Guest Author - Tracey-Kay Caldwell
This election may see new voters voting with the Democrats, voters who have traditionally been Republican. The Washington Post had an article on military moms, both mothers of soldiers, and moms with husbands in the military, who are disenchanted with the war. They like Hillary Clinton and her strong foreign policy stance. As a military mom myself, I can understand why they find that appealing. With my own son serving in Iraq, I am concerned that something be done to take the strain off our military. As a lifelong liberal, Hillary didn’t initially appeal to me, but as the campaign goes on she has moved from a definite no, to someone I could vote for, if there was no one better. She has proved to me that she is competent. She is sort of the best of Bill Clinton without the liability of his personal risk taking nature. I do think she has the experience to get us out of this war with as little damage as possible.
Then there are Hispanic voters, evangelicals and Catholics, who voted with Republicans on social conservative issues. But the Republicans have shunned them. The Miami-Herald is reporting that, Univisión, the Spanish language network has called off the Republican presidential debate after only one contender agreed to participate. The Miami-Herald states that, “All eight Democratic candidates are slated to show up Sept. 9, and party leaders plan to highlight the contrast. The New Democratic Network, a nationwide political group, is planning news conferences and inviting Hispanic leaders, including Sen. Bob Menendez of New Jersey, former Cabinet member Henry Cisneros and U.S. Rep. Luís Gutiérrez of Illinois.” Many Hispanic broke with the Republican Party over immigration and poverty issues. And of course Democrats have a Hispanic candidate, Bill Richardson.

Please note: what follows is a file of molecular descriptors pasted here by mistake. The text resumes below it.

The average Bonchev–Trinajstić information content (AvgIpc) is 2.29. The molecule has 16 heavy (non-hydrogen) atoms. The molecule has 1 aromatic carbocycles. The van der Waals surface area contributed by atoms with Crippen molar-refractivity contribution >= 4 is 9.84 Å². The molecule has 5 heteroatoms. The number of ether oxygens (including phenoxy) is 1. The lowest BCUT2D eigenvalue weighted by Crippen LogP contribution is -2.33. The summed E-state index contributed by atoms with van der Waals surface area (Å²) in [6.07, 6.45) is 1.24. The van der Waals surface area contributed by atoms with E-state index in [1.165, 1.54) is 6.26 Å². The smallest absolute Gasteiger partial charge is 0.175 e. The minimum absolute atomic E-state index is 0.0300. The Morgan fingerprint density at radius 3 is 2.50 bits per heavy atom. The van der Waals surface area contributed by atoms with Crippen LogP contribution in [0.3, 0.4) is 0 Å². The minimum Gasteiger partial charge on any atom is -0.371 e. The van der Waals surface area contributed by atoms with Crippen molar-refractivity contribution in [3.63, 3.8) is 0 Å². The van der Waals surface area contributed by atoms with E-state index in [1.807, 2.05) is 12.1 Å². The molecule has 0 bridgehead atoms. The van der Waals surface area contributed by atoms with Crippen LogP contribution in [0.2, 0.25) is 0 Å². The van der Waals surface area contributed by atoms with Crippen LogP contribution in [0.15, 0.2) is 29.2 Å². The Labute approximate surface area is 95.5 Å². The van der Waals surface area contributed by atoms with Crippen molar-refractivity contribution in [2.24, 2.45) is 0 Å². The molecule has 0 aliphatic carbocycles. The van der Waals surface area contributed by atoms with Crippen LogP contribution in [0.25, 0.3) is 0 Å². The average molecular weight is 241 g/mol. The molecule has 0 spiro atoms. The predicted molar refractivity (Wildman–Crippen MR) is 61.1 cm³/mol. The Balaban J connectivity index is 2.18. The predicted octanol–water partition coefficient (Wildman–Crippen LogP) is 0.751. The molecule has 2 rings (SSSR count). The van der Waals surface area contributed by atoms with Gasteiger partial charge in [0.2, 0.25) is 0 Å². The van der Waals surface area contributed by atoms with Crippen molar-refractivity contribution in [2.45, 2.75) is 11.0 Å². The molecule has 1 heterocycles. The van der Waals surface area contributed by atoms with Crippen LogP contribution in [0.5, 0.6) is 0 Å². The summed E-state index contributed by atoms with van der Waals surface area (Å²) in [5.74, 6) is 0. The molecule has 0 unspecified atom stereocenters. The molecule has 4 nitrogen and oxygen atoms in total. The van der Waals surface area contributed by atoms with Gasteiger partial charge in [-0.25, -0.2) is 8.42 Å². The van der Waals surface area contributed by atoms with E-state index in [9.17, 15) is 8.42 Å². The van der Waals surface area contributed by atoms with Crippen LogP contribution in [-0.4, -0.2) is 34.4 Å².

Also considering breaking from the Republican Party are evangelical Christian disappointed in the scandals plaguing Republican lawmakers, and concerned with rising poverty and environmental issues. Unsatisfied with the choice of candidates the Republican Party has put forth, they wonder if the Democratic candidates are morally more fit for office. They find particularly appealing John Edwards, the white southern Christian male candidate. His issues, poverty and education, are both problems that have long plagued the south. His concern for the environment and oil as a national security issue plays well with them. He is addressing issues that have long been neglected and are overdue for a little attention.
The question for the Democratic Party is can they choose a candidate who can hold all these potential swing voters and turn them into lifelong democrats.